• and BURN baby....burn!

      You bring up a good point.. How are we supposed to have a good, Fahrenheit 451 style book burning, with E-books?

      they require way too many accelerants to burn with the same intensity!

  • by L3370 (1421413) on Friday December 04, 2009 @02:53PM (#30327862)
    More competition and new products entering the E-reader market? Awesome. I love it

    If they think I'm still going to pay the price of a hardcover book for nothing but a digital copy that can be revoked from my reader, I'M STILL NOT BUYING THIS JUNK.
    • Re: (Score:2, Insightful)

      by Lazlo Woodbine (54822)
      Maybe if the gave it away like the CueCat? My hope is that it will be possible to use this device in ways that weren't foreseen.
      • The CueCat is a fabulous example of how not to give away free technology.

        They need to give it away like the iPod - in contests, sweepstakes, Oprah shows, affiliate deals, car trade-ins and open houses.

      • Maybe if the gave it away like the CueCat? My hope is that it will be possible to use this device in ways that weren't foreseen.

        Yeah, just like the CueCat, this thing will make billions of dollars and become a widely accepted technology used by everyone. Those Cuecat guys really knew how to monetize a product!

        The lesson here is, if you really want to make the big bucks, put a silent colon in front of every syllable.

    • by Blakey Rat (99501)

      The more competition there is, the more likely that'll go away.

      Just like higher competition in the online music sales market basically killed DRM for online music.

  • The Kindle for all its annoyances attempts to be as customer centric as possible.

    But this, "publisher centric" model seems really l8me... EG, advertisements built into the fabric?

    Mystery, unavailable devices?

    An over-leveraged print empire driving it?

    • Re: (Score:3, Interesting)

      by Al Dimond (792444)

      Iunno, the Kindle makes a lot of sacrifices to publishers. Including incredibly stupid sacrifices like allowing them to disable text-to-speech for whatever books they want (I don't have a Kindle but I know some people that work for Amazon, one of whom does marketing for Kindle).

      Amazon's model seems to be centered around itself foremost, and clearly it must balance customer and publisher demands. If this other company wants to cater more to publisher demands I guess they can try it that way. But don't tell t

      • by cdrguru (88047)

        If you are a big publisher, you get to select if text-to-speech is disabled. I am just waiting for that to bite someone when the first "Read by a Kindle" audiobook is released for $0.50.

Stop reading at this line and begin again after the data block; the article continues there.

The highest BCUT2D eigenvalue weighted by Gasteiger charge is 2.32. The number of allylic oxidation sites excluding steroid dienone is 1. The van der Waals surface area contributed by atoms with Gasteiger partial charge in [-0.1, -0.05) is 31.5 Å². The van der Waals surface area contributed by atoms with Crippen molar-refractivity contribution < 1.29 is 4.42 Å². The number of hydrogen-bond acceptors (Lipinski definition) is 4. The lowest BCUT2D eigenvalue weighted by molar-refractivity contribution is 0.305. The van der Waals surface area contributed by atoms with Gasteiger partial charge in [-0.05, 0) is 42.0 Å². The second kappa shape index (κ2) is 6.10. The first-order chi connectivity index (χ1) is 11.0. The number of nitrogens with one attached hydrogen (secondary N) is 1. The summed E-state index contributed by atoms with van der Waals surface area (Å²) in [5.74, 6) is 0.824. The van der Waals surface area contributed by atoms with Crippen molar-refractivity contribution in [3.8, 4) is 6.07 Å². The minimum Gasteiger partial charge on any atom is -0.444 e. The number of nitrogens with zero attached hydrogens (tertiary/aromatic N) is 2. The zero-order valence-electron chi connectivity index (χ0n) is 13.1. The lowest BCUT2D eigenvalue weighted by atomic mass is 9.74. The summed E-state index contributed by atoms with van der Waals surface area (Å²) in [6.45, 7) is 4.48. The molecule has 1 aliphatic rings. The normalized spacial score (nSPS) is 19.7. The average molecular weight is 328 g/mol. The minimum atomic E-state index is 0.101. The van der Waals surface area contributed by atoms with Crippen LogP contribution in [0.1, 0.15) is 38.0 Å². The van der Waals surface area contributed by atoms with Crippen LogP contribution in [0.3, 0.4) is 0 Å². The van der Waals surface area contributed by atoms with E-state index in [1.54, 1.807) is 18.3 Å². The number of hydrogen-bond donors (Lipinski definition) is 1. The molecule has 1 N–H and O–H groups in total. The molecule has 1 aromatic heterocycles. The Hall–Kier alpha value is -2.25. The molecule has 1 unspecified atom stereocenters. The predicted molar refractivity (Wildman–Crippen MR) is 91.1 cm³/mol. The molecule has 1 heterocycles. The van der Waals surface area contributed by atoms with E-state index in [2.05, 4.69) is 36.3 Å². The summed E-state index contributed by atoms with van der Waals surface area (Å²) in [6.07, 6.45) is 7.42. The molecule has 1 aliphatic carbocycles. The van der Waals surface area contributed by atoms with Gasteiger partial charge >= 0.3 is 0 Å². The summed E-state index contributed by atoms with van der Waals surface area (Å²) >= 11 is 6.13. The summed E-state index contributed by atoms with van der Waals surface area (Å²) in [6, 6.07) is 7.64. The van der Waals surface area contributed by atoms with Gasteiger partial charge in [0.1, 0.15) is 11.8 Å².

If you are doing self-publishing through Amazon, you do not get to elect to disable text-to-speech unless you pay Amazon to do the Kindle conversion for you. Last I heard it was a flat fee of $10,000.

        If you don't believe the "Read by a Kindle" audiobook will sell, you are probably wrong. And for a major hardcover book wit

    • by mcgrew (92797) *

      But this, "publisher centric" model seems really l8me

      Rather "late me?" Do you mean "14me"?

  • by BrianRaker (633638) on Friday December 04, 2009 @02:59PM (#30327950) Homepage Journal

    I wish them luck in this venture... they're going to need it with a market that already has widely accepted semi-user-friendly devices (Amazon Kindle, Sony eReader, etc).

    Also, haven't they learned their lesson already in other markets? Publisher (content-owner) friendly rarely ever is accepted by the marketplace as it wasn't designed with the end user (the people PAYING for this "service").

  • Any product not designed "By Customers, For Customers" is doomed to failure. Seriously, I don't want an e-book reader that makes the publisher's life easier; I want an e-book reader that makes MY life easier! And since the customer, not the publisher, is the one purchasing this device, I don't anticipate a huge number of sales.
    • by dangitman (862676)

      Any product not designed "By Customers, For Customers" is doomed to failure.

      Any product designed by the customers is doomed to failure. Do you really think that the customers have any idea about how to design/engineer a product?

  • by Chris Mattern (191822) on Friday December 04, 2009 @03:24PM (#30328274)

    ...the publishers are the reason it all exists. Long live the middleman!

  • by ewe2 (47163)

    *waves goodbye*

    In other news, publishers get their priorities right: At The Dallas News, a New "Bold Strategy": Section Editors Reporting to Sales Managers [dallasobserver.com] Says it all.

  • So, why should I buy a product designed with the publishers' interests in mind over a product with the customers' interests in mind? I don't particularly care about the publishers' interests, but I do care about mine.
  • I hope a lot of publishers go and buy these things, they'll apparently be really happy with them. I just hope they aren't expecting consumers to actually buy any.
  • Sounds nice... (Score:5, Insightful)

    by calmofthestorm (1344385) on Friday December 04, 2009 @04:21PM (#30329074)

    targeted ads, complete publisher control. Where can I pick mine up, and how much will I get paid per month to use it?